The Tirepois project occupies two plots adjacent to the Rue Achard – a main thoroughfare through the Bacalan neighbourhood.
Designed by local studio Fabre/deMarien, the buildings are situated on either side of a small lane, and contain a total of 19 apartments.
The development forms part of the regeneration of the quayside area adjacent to the Garonne river. A nearby port that is also being repurposed is the site of a housing project comprising two apartment buildings with sawtooth rooflines.
The two buildings of the Tirepois development each contain apartments arranged across their upper storeys, with parking incorporated at ground-floor level.
The accommodation is a mixture of social housing for sale and rent, and Fabre/deMarien drew on its previously completed housing projects when developing a proposal aimed at squeezing as many home comforts onto the compact site as possible.
"The design process started from the inside regardless of the formal aspect," architect Samuel Boudreault told Dezeen.
"Our discussion focused on the basics needs [of the occupants], and setting tangible design goals such as lighting, storage, intimacy and exterior spaces. We never thought to sacrifice any of the virtues of the individual dwelling."
One of the buildings extends along the edge of the lane, while the other forms a ring around a central courtyard. Both abut other buildings, creating a contrast between their modern metal surfaces and more traditional stone and plaster constructions.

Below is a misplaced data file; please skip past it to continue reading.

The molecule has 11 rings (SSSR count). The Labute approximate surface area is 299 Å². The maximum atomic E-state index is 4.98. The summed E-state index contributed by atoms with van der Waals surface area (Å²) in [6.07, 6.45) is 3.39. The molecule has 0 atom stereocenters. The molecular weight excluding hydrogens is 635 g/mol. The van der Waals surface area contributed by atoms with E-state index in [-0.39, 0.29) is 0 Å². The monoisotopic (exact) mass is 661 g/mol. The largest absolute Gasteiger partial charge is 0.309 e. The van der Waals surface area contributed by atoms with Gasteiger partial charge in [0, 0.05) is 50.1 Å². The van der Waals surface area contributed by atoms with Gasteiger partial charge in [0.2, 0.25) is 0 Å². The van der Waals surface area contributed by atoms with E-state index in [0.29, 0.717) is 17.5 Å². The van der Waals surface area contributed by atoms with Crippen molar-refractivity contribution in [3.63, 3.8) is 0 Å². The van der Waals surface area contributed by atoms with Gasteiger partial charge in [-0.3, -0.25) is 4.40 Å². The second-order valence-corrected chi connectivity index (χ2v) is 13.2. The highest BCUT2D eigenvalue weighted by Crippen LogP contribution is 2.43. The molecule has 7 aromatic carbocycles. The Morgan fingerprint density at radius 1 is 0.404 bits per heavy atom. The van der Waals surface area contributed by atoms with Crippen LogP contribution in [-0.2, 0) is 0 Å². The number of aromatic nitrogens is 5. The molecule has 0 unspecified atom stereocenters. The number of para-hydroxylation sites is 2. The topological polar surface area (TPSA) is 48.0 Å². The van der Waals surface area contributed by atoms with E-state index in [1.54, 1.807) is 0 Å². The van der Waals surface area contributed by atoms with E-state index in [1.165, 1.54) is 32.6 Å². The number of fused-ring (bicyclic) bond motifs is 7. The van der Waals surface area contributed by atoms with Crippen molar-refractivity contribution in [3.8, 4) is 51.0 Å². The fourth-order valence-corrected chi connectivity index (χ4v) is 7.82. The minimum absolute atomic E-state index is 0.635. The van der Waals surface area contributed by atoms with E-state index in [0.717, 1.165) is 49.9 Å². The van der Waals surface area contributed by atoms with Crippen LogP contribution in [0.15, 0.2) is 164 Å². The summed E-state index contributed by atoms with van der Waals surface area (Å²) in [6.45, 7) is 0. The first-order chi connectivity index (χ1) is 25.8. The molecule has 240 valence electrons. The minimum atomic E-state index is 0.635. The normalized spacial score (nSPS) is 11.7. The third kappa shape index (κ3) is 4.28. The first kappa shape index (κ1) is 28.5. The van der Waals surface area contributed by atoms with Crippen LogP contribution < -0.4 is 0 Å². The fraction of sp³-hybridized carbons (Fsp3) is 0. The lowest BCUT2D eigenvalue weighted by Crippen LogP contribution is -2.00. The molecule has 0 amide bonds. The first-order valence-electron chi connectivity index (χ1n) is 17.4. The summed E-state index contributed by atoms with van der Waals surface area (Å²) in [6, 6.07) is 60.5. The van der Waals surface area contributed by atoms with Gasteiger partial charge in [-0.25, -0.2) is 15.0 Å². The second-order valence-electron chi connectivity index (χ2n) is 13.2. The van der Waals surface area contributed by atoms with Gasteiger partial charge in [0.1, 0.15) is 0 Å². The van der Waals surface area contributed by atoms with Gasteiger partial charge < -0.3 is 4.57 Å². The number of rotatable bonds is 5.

The galvanised metal rainscreen cladding forms homogenous surfaces, interrupted only by the recessed windows.
"The context is very industrial," Boudreault pointed out, adding that metal sheds found in the nearby port influenced the aesthetic.
"The material was cheap, original and much like a reflecting skin that illuminates the lanes and changes colour with the sun's path."
In each apartment, the main living area is located in the centre and occupies the full width of the building.
These spaces are lined on either side with full-height windows incorporating external venetian blinds for adjusting the amount of light that reaches the interior.
Apartments in the ring-shaped building have balconies overlooking the courtyard that adjoin the living spaces and extend the total floor area of these residences.
Kitchen and storage areas are situated on one side of the central living room, with bedrooms and bathrooms positioned on the other side. This arrangement ensures the living areas are open and column-free.
Concrete pillars embedded in the plot's poor-quality substrate support the buildings and enclose the parking areas, entrances and communal staircases.
Photography is by Stéphane Chalmeau.